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Publication numberUS7550154 B2
Publication typeGrant
Application numberUS 11/830,212
Publication dateJun 23, 2009
Filing dateJul 30, 2007
Priority dateJul 1, 2004
Fee statusPaid
Also published asCA2571899A1, EP1768692A2, EP1768692A4, EP1768692B1, EP1768692B8, US7534448, US7534449, US20060002852, US20060002971, US20080014144, US20090239789, US20090269397, WO2006080951A2, WO2006080951A3, WO2006080951A8
Publication number11830212, 830212, US 7550154 B2, US 7550154B2, US-B2-7550154, US7550154 B2, US7550154B2
InventorsWilliam Mark Saltzman, Tarek Fahmy, Peter Fong
Original AssigneeYale University
Export CitationBiBTeX, EndNote, RefMan
External Links: USPTO, USPTO Assignment, Espacenet
Methods of treatment with drug loaded polymeric materials
US 7550154 B2
Polymeric microparticles have been developed which encapsulate therapeutic compounds such as drugs, cellular materials or components, and antigens, and can have targeting ligands directly bound to the microparticle surface. Preferred applications include use in tissue engineering matrices, wound dressings, hone repair or regeneration materials, and other applications where the microparticles are retained at the site of application or implantation. Another preferred application is in the use of microparticles to deliver anti-proliferative agents to the lining of blood vessels following angioplasty, transplantation or bypass surgery to prevent or decrease restenosis, and in cancer therapy. In still another application, the microparticles are used to treat or prevent macular degeneration when administered to the eye, where agents such as complement inhibitors are administered.
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1. A tissue engineering matrix, wound dressing, or medical implant comprising polymeric microparticles or nanoparticles for delivery of a therapeutic, nutritional, diagnostic or prophylactic agent incorporated on or within the microparticles or nanoparticles,
wherein the microparticles or nanoparticles are formed of a polymer having ligands present in a density of between about 1,000 and 10,000,000 ligands per square micron of microparticle or nanoparticle surface area,
wherein the ligands are inserted into or attached onto the surface of the polymeric microparticles or nanoparticles.
2. The tissue engineering matrix, wound dressing, or medical implant of claim 1 wherein the ligands have a first end incorporated into or attached onto the surface of the polymeric microparticles or nanoparticles and a second end facing outwardly from the surface of the polymeric microparticles or nanoparticles.
3. The matrix of claim 1 wherein the microparticles comprise ligands having bound thereto targeting or attachment molecules.
4. A method of making a tissue engineering matrix, wound dressing, or medical implant comprising forming a tissue engineering matrix, wound dressing, or medical implant comprising microparticles for delivery of a therapeutic, nutritional, diagnostic or prophylactic agent, wherein the microparticles or nanoparticles are formed of polymer having ligands present in a density of between about 1,000 and 10,000,000 ligands per square micron of microparticle or nanoparticle surface area,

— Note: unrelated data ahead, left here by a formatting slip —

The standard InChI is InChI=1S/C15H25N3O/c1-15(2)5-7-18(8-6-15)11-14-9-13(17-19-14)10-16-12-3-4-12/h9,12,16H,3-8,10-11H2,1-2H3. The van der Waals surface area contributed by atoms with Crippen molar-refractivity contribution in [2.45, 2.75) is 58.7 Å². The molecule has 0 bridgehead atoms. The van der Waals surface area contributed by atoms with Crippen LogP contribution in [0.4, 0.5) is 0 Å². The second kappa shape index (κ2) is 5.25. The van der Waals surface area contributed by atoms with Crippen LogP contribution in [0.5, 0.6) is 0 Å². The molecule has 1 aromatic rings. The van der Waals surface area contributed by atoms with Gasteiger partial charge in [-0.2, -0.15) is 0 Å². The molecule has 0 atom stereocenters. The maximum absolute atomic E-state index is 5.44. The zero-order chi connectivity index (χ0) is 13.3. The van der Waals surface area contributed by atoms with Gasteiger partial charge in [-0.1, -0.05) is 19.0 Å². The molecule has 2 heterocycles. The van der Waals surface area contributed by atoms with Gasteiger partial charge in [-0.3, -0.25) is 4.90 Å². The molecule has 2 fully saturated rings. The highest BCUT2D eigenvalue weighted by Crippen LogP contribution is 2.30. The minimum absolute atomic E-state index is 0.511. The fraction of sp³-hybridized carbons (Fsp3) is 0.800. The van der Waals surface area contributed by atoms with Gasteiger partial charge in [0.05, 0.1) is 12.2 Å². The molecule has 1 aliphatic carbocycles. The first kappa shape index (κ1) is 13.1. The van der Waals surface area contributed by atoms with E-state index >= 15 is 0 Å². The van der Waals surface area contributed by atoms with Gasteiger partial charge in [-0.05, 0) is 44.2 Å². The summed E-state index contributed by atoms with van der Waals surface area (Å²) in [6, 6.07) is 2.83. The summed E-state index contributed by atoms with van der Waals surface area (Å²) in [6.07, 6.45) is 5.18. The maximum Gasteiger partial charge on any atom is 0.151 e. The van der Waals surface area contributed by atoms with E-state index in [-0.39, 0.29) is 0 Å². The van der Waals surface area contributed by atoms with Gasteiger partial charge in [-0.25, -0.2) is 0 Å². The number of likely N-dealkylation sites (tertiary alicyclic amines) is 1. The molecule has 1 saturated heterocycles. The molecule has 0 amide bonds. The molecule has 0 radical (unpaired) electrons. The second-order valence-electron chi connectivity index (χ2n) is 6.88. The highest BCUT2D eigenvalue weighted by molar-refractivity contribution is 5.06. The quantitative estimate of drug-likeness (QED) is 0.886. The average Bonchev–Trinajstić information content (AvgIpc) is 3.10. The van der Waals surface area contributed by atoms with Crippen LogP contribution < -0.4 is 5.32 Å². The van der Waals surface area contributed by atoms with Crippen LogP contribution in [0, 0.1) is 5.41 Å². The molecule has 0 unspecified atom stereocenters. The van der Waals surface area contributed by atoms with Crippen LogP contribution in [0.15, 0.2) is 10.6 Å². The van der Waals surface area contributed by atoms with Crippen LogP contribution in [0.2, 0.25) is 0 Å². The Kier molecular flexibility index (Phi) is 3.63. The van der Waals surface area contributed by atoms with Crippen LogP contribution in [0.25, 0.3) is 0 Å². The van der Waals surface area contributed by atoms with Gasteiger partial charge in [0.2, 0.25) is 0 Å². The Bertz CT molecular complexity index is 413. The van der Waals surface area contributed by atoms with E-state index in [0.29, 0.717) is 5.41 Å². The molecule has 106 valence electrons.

wherein the ligands are inserted into or attached onto the surface of the polymeric microparticles or nanoparticles.
5. The method of claim 4 wherein the microparticles comprise ligands having a first end incorporated into the surface of the microparticle and a second end facing outwardly from the surface of the microparticle, the ligands being present on the surface of the microparticle and being bound to an agent to be delivered selected from the group consisting of therapeutic, nutritional, diagnostic and prophylactic agents, targeting and attachment molecules.
6. The method of claim 4 comprising administering the tissue engineering matrix, wound dressing or medical implant at the time of or immediately following angioplasty, vessel grafting, tissue or organ transplantation, synthetic vessel implants, synthetic joint implants or other medical implants.
7. The method of claim 4 wherein the microparticles comprise ligands having bound thereto targeting or attachment molecules.
8. The tissue engineering matrix, wound dressing, or medical implant of claim 2, wherein the polymer is a hydrophobic polymer and the ligands are materials with a hydrophile-lipophile balance (HLB) of less than 10, which insert into the surface of the microparticles or nanoparticles.
9. The tissue engineering matrix, wound dressing, or medical implant of claim 8 wherein the nanoparticles or microparticles comprise a hydrophobic polymer having fatty acid conjugates inserted therein and extending outwardly from the polymeric surface.
10. The tissue engineering matrix, wound dressing, or medical implant of claim 1 wherein the ligands are, or are bound to, an agent to be delivered selected from the group consisting of therapeutic agents, nutritional agents, diagnostic agents, prophylactic agents, attachment molecules, targeting molecules, and mixtures thereof.